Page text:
Continuing revelations about the “cash for chat” controversy in Victoria raise many questions about the health of democracy throughout the quaintly-named “Commonwealth” of Australia. In a true Commonwealth, politicians of all parties would work tirelessly for the common good, and every stakeholder in our country would have equal access to decision-makers, regardless of the relative sizes of their bank-accounts.
Premier John Brumby continues to maintain that no one can buy access to government ministers in Victoria. This is hard to square with an incident earlier this year, in which The Age tells us that a coal company paid thousands of dollars to attend a Progressive Business event and meet with the Premier and his ministers. The company is putting forward a scheme to export 12 million tonnes of brown coal a year to India, and needs the State Government to allocate some of the brown coal reserves in Gippsland to them.
The Premier apparently maintains in general that specific contracts are not discussed at these types of events, only “broad policy directions”, but the coal company CEO told The Age that specific details of this particular project were discussed at this event. The government countered that it was moving to throw the whole process of gaining allocations of coal open to competitive tendering.
Does it matter? There are a number of possible defences for this type of activity. One is to argue that it is simply the way of the world. People in business will always seek out ways to influence governments, and if they have a legitimate case to put forward, why not? Perhaps chief executives of large businesses that employ thousands of people should have more weight in putting forward their positions as compared with lone individuals.
Or you can take a libertarian position. In this view, individuals and businesses should be free to advance their interests in any way they wish, free from unnecessary restrictions and red tape. It is a competitive system, and may the best man (or business) win! We don’t live in an old-fashioned Stalinist state in which everything is determined via central planning in a top-down fashion by the government. The best outcomes are produced, in this view, by a bottom-up process, in which governments are the final arbiters of competing ideas that push up from below.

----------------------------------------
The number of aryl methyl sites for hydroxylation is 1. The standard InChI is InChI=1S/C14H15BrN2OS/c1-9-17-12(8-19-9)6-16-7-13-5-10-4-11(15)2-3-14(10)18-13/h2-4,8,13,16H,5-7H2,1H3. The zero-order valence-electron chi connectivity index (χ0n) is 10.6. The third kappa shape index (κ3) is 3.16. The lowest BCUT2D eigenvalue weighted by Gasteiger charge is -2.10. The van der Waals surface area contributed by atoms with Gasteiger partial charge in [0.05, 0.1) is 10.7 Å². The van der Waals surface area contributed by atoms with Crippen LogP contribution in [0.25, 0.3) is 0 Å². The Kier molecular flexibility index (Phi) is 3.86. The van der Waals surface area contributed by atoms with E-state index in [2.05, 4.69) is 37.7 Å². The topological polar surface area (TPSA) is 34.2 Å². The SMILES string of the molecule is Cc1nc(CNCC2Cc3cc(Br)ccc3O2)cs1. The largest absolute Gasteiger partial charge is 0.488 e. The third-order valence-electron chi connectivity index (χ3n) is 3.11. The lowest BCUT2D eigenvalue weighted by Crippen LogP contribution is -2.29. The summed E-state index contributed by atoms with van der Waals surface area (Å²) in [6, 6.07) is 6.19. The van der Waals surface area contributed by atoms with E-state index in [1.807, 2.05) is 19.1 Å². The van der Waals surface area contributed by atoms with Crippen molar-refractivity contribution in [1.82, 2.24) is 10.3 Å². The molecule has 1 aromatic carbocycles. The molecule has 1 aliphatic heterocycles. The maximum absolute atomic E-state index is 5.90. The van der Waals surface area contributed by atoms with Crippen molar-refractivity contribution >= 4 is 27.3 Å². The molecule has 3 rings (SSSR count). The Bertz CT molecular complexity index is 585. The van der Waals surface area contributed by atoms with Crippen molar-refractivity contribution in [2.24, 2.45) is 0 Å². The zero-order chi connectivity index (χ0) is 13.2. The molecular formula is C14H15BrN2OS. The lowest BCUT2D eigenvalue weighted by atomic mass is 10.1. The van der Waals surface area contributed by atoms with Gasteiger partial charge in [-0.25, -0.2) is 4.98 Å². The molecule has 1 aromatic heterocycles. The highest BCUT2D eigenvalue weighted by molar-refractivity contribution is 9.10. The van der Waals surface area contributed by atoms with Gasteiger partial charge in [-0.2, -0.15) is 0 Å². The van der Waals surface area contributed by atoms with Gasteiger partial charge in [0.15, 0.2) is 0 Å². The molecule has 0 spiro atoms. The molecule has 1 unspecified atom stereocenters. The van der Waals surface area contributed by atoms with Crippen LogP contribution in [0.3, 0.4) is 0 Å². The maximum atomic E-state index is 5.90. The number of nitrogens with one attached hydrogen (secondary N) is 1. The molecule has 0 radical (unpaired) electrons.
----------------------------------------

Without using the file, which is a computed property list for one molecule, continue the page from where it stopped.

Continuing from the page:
But while it is true that we need stakeholders vying against each other to present their ideas to governments, they should do so on a level playing field. As with any sport, the rules of the game must be carefully calculated to make sure that whoever wins does so because they are the best players on the day, not because they have the deepest pockets.
For example, there are many examples of projects that have potentially severe impacts on the local environment and communities, and that don’t necessarily get taken up by national environmental organisations. Local communities and environmental groups rarely have the resources to buy access to high-level lobbying events. They also represent significant numbers of stakeholders, not just single individuals. This creates an imbalance in the system, in which powerful stakeholders with lots of cash are able to get through and put their case directly to governments in ways that ordinary citizens are not able to match.
Even where the process is subsequently conducted by open tender, there is the potential for special influence to distort the process. We all favour people or organisations we know over those we have never dealt with before. That is unavoidable. But if we are beholden to an organisation for financial support, that may make it even more difficult to evaluate bids on an impartial basis.
No doubt governments will claim that the tender process is constructed in such a way that it is independent from political influence, but the firewall may not be impregnable. Back in 1999, Labor (then in Opposition) fought a big legal battle all the way to the Supreme Court against the Kennett government to gain access to the tender documents for the contract to build Crown Casino. The ABC reported that financial information about the tenders had been revealed to the government, significant because Ron Walker was the Federal Treasurer of the Liberal Party as well as part-owner of the successful bidder, Hudson Conway.
The practice of buying access is simply bad governance because it mixes up public and private interests. The business buys access to government ministers, and the money goes to a political party. The public interest should be paramount, but two private interests (the political party and the business) conspire with each other to affect the outcome.
Another problem is that these activities inevitably favour the incumbent party. Lobbyists want access to decision-makers, not critics.
It is disingenuous to argue that decision-makers are not affected by lobbying. If lobbying had no effect on the outcome, nobody would do it, and in particular, no-one would spend hard-earned money on it.
There will always be lobbying. But an important line is crossed when money changes hands between private interests and public decision-makers.
Along this line we should erect a Chinese wall.